India's SEBI Proposes Crypto Co-Regulation, RBI Favors Stablecoin Ban

SEBI proposes shared crypto oversight in India, differing from RBI's stablecoin ban stance amid regulatory uncertainty.

By Athena Xu

5/16, 08:28 EDT
Bitcoin / U.S. dollar

Key Takeaway

  • SEBI proposes shared crypto oversight in India, differing from RBI's stablecoin ban stance, suggesting a multi-authority regulatory approach.
  • Amid national elections, no immediate crypto-specific legislation expected before mid-2025; Finance Ministry leads with ambiguous legal stance but stiff taxes.
  • Recent registration of 46+ crypto firms indicates a shift towards credibility in the sector, despite ongoing policy ambiguity.

India's Crypto Regulatory Debate

India's approach to cryptocurrency regulation is currently at a crossroads, with the Securities and Exchange Board of India (SEBI) proposing a multi-authority oversight model. According to Reuters, SEBI has recommended that the responsibility for cryptocurrency trading oversight should be distributed among several authorities. This suggestion was made to a government panel, which is expected to submit its report by June. SEBI's stance is notably different from the Reserve Bank of India's (RBI), which has maintained a preference for a ban on stablecoins, viewing cryptocurrencies as a threat to policy sovereignty.

Diverse Regulatory Perspectives

The SEBI suggests a segmented regulatory framework where it would monitor cryptocurrencies that are considered securities, along with initial coin offerings (ICOs). Meanwhile, the RBI would handle assets backed by fiat currencies, such as stablecoins. Additionally, the Insurance Regulatory and Development Authority of India (IRDAI) alongside the Pension Fund Regulatory and Development Authority (PFRDA) would oversee insurance and pension-related virtual assets. For investor grievances related to cryptocurrencies, resolution under India's Consumer Protection Act has been proposed.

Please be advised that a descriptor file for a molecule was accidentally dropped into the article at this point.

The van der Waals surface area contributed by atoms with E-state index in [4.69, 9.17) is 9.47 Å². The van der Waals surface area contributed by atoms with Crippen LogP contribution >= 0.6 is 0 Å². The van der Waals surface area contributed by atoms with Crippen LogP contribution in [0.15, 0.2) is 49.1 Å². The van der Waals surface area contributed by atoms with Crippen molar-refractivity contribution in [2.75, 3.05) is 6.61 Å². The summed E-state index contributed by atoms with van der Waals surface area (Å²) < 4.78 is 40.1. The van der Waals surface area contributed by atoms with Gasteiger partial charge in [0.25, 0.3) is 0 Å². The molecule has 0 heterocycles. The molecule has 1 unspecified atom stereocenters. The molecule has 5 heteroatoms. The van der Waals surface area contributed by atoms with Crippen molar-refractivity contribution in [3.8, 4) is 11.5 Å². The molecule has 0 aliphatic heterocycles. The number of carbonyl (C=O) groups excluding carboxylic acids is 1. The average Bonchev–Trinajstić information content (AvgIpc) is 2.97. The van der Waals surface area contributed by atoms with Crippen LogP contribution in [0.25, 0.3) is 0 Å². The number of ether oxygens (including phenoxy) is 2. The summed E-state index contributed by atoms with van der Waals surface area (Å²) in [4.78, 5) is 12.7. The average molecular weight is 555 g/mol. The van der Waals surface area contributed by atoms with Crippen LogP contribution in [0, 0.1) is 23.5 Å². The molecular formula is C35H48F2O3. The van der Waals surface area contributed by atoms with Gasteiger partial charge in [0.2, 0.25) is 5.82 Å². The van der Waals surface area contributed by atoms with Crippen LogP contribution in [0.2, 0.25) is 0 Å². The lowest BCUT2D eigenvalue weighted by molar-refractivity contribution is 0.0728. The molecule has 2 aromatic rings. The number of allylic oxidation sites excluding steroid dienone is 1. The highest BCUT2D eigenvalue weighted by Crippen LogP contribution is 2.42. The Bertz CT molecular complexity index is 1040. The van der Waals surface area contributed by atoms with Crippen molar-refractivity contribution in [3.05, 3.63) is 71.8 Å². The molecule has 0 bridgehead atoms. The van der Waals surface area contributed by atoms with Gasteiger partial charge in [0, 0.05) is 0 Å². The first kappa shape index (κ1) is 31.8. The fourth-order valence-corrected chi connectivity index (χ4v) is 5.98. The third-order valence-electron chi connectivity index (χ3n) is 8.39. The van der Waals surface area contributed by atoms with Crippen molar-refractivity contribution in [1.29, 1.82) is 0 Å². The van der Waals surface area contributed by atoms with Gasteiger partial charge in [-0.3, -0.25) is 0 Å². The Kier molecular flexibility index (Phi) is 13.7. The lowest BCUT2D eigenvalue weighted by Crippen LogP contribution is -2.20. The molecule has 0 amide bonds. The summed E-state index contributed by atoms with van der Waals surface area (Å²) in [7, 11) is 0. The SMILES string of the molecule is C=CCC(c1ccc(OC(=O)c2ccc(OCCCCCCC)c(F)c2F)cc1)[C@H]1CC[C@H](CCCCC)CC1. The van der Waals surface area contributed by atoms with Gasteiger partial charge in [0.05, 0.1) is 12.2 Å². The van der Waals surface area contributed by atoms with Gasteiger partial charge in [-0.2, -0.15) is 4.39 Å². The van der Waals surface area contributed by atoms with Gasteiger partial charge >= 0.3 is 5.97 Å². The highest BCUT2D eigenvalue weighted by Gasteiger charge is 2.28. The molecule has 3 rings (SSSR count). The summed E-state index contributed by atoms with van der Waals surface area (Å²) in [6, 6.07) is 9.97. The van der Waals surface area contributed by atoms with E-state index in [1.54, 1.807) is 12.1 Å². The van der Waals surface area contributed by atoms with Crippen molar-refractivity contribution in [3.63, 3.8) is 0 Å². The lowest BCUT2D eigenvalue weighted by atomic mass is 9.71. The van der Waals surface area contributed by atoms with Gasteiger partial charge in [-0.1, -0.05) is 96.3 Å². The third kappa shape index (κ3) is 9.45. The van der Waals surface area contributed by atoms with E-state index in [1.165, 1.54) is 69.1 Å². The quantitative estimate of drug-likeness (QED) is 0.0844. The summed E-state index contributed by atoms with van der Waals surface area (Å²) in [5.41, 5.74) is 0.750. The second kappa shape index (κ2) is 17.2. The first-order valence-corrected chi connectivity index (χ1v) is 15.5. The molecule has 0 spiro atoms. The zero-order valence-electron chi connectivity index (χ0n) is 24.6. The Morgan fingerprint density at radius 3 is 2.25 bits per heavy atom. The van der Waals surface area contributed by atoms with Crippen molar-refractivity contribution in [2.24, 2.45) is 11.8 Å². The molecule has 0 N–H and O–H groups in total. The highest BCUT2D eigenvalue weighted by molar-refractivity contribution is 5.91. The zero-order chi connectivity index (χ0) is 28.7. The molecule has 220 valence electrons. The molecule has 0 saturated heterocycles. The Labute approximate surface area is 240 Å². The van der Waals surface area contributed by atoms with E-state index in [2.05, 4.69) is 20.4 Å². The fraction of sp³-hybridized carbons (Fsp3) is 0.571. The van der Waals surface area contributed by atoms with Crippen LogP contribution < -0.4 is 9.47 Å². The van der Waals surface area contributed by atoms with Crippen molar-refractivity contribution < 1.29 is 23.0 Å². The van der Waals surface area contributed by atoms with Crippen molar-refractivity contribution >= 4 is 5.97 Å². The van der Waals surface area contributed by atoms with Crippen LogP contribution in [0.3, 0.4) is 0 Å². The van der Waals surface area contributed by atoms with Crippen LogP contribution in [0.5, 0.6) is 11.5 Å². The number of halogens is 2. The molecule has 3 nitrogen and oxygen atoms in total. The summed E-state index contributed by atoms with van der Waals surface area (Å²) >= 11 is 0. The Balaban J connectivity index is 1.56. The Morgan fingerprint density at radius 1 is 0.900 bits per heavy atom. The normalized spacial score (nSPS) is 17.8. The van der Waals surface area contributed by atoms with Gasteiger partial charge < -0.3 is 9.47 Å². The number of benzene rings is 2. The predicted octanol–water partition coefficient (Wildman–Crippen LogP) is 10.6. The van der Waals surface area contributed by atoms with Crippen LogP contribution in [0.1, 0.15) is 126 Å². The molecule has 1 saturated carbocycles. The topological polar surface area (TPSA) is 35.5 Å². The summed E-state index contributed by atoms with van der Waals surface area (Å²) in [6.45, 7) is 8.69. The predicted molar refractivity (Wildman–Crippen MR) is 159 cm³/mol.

Political and Policy Uncertainty

Amidst national elections, with results due on June 4, the future of cryptocurrency legislation in India remains uncertain. Jayant Sinha, chair of the parliament's Standing Committee on Finance, indicated that a crypto or Web3-specific legislative bill is unlikely to be introduced before mid-2025. Despite the Finance Ministry's reluctance to clarify the legal status of cryptocurrencies, there have been signs of a changing stance towards the crypto industry. Notably, India's role as G20 president last year included efforts to achieve a global consensus on cryptocurrency regulation.

Emerging Credibility for Crypto

Recent developments suggest a shift in the credibility of the cryptocurrency sector in India. The registration of over 46 crypto-related firms with the nation's financial intelligence unit has been interpreted as a sign of increasing credibility, as stated by a ministry official. This shift, however, is still subject to the broader policy framework that is yet to be defined by policymakers. The lack of response from SEBI, RBI, India's Finance Ministry, IRDAI, and PFRDA to requests for comment underscores the ongoing uncertainty in the regulatory landscape.